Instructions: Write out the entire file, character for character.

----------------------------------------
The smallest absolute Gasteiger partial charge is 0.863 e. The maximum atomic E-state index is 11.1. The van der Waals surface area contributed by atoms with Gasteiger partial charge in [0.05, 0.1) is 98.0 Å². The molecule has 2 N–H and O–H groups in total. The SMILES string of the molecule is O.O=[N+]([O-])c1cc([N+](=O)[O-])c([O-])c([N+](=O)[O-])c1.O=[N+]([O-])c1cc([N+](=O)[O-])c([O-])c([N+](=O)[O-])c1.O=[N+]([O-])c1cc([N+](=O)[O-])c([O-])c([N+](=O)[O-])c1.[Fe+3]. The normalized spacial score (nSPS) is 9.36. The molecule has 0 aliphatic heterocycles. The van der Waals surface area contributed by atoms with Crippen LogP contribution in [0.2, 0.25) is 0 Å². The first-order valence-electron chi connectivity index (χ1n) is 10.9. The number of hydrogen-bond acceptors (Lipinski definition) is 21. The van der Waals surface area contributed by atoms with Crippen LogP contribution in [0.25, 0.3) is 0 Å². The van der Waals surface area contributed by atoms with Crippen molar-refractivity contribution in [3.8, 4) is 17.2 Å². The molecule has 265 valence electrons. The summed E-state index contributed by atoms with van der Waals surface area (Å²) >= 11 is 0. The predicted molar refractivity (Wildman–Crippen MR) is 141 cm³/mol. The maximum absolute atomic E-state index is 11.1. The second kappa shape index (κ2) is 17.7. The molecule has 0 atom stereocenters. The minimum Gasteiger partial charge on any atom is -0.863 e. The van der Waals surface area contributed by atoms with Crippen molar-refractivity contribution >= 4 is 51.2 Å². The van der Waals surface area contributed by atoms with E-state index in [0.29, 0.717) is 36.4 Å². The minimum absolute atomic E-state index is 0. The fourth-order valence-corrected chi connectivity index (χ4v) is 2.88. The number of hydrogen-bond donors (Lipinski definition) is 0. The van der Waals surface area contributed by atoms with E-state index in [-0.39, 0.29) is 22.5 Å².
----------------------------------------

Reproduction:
The smallest absolute Gasteiger partial charge is 0.863 e. The maximum atomic E-state index is 11.1. The van der Waals surface area contributed by atoms with Gasteiger partial charge in [0.05, 0.1) is 98.0 Å². The molecule has 2 N–H and O–H groups in total. The SMILES string of the molecule is O.O=[N+]([O-])c1cc([N+](=O)[O-])c([O-])c([N+](=O)[O-])c1.O=[N+]([O-])c1cc([N+](=O)[O-])c([O-])c([N+](=O)[O-])c1.O=[N+]([O-])c1cc([N+](=O)[O-])c([O-])c([N+](=O)[O-])c1.[Fe+3]. The normalized spacial score (nSPS) is 9.36. The molecule has 0 aliphatic heterocycles. The van der Waals surface area contributed by atoms with Crippen LogP contribution in [0.2, 0.25) is 0 Å². The first-order valence-electron chi connectivity index (χ1n) is 10.9. The number of hydrogen-bond acceptors (Lipinski definition) is 21. The van der Waals surface area contributed by atoms with Crippen LogP contribution in [0.25, 0.3) is 0 Å². The van der Waals surface area contributed by atoms with Crippen molar-refractivity contribution in [3.8, 4) is 17.2 Å². The molecule has 265 valence electrons. The summed E-state index contributed by atoms with van der Waals surface area (Å²) >= 11 is 0. The predicted molar refractivity (Wildman–Crippen MR) is 141 cm³/mol. The maximum absolute atomic E-state index is 11.1. The second kappa shape index (κ2) is 17.7. The molecule has 0 atom stereocenters. The minimum Gasteiger partial charge on any atom is -0.863 e. The van der Waals surface area contributed by atoms with Crippen molar-refractivity contribution >= 4 is 51.2 Å². The van der Waals surface area contributed by atoms with E-state index in [0.29, 0.717) is 36.4 Å². The minimum absolute atomic E-state index is 0. The fourth-order valence-corrected chi connectivity index (χ4v) is 2.88. The number of hydrogen-bond donors (Lipinski definition) is 0. The van der Waals surface area contributed by atoms with E-state index in [-0.39, 0.29) is 22.5 Å².